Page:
This one falls into the category of not-very-good movies that I enjoyed the hell out of.
Though I may be being unfair to the movie.
My comment at the end was that when I was fourteen, I would have thought this was a deeply awesome movie. In point of fact, the fourteen-year-old with us thought exactly that. My mistake at the beginning was that I tried to take it seriously for a while. The movie even seems to invite that initially, drawing the viewer down a garden path of secret history and faux period setting. After a while, I realized that expecting historical accuracy from a movie titled Abraham Lincoln, Vampire Hunter was like expecting good theology from Oh, God! [ imdb ].
My “flying snowman” moment came during the stampede scene. (Coincidentally, Lisa Costello felt exactly the same way.) After that, I gave up on parsing this as serious alternate history or even serious horror and watched it as a big, loud comic book. The film became a heck of a lot more fun from there forward. This also nullifies my complaints about everything from the 1980s Goth vampires to the weird dialog to the profoundly ahistorical treatment of Lincoln’s time in the White House. So what? It was fun.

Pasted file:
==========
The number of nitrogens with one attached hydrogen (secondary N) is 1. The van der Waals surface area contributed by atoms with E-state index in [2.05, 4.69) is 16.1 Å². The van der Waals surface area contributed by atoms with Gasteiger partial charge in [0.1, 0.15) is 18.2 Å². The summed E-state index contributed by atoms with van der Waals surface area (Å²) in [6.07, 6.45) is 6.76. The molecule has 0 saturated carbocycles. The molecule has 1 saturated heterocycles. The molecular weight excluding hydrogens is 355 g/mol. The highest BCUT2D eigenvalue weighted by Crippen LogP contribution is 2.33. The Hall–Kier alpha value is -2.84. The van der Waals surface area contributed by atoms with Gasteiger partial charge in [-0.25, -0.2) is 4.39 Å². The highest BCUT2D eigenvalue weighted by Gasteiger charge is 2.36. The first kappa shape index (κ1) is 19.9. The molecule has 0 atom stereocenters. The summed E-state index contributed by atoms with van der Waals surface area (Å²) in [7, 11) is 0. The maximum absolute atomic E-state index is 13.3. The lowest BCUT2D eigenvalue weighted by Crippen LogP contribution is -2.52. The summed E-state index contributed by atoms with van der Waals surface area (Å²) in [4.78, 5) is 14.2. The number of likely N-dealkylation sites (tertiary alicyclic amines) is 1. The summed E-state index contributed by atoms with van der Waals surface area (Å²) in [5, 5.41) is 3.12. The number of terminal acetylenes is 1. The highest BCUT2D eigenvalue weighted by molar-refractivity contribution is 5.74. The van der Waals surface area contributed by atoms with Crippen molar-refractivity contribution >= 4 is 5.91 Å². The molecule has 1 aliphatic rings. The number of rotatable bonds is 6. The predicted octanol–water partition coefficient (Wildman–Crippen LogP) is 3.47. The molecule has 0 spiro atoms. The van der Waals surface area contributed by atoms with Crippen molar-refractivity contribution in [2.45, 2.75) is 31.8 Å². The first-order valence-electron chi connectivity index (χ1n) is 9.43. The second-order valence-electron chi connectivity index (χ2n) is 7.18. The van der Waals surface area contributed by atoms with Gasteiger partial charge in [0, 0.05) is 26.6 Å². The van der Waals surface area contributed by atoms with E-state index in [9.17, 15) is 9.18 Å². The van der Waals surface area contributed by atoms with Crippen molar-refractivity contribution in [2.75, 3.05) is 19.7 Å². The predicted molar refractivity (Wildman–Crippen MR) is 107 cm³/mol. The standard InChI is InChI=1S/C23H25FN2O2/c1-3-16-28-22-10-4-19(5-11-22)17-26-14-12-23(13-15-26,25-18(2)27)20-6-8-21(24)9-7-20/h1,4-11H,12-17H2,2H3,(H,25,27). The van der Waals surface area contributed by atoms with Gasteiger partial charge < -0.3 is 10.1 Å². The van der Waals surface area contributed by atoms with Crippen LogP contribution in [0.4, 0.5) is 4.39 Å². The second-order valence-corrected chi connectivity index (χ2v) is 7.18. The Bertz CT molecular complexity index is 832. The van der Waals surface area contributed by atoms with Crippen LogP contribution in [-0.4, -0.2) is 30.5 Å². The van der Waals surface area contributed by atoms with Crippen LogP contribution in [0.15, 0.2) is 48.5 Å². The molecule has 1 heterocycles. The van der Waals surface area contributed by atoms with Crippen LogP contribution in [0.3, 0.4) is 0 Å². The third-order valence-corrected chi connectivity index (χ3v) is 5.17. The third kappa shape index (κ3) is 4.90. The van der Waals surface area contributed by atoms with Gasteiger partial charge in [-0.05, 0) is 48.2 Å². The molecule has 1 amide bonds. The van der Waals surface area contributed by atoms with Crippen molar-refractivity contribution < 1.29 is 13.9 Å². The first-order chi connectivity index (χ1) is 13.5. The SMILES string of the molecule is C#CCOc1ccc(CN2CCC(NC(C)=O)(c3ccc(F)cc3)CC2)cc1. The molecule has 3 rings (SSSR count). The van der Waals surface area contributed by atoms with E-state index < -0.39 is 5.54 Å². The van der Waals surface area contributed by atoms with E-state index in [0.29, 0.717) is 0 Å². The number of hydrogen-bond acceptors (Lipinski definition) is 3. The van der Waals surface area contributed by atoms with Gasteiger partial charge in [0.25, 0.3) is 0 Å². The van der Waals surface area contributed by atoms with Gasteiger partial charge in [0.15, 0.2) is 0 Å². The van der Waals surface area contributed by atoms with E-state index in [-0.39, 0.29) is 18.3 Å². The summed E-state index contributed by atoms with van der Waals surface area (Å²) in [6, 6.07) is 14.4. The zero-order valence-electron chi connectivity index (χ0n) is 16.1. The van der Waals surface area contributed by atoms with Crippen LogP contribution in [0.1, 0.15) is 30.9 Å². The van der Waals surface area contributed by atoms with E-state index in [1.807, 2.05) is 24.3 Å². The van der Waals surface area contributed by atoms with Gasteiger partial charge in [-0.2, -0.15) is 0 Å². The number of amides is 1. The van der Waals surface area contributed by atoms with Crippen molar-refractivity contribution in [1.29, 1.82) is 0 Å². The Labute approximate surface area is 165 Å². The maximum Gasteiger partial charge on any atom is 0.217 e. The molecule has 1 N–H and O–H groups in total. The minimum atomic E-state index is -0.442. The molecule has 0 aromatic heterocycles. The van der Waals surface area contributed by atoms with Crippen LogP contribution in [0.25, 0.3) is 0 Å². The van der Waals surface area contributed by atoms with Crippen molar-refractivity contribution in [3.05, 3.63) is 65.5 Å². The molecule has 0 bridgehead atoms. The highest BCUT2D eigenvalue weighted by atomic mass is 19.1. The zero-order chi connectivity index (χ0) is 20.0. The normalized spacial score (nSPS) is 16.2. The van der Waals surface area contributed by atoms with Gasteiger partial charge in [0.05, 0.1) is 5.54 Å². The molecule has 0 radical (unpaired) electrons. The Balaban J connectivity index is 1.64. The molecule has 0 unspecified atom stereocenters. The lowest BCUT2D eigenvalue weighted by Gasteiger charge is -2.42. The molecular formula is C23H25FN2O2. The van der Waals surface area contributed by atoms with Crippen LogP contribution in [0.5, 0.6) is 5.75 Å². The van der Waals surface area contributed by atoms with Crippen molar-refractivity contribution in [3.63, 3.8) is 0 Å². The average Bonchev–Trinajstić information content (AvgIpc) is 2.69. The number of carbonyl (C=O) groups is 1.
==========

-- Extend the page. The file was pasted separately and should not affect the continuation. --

This is an American wu xia movie, in a deep sense, with about as much historical validity as Hero [ imdb ] holds for the Chinese audience. Which is to say, drawing on strong symbolism from our culture’s roots without needing to conform in any way whatsoever to the reality of those symbols.
Reflecting on the film afterward, I decided there were some very subtle things going on in the cinematography and production design. The use of color and texture drawn from nineteenth century photography, including the hand tinting look, is actually quite clever and well executed. Also, nearly invisible as you’re following the action on screen.
Whatever its filmic merits might be on any objective scale, Abraham Lincoln, Vampire Hunter lives up to its title, brilliantly doing what it was meant to do: entertain everyone’s inner fourteen-year-old.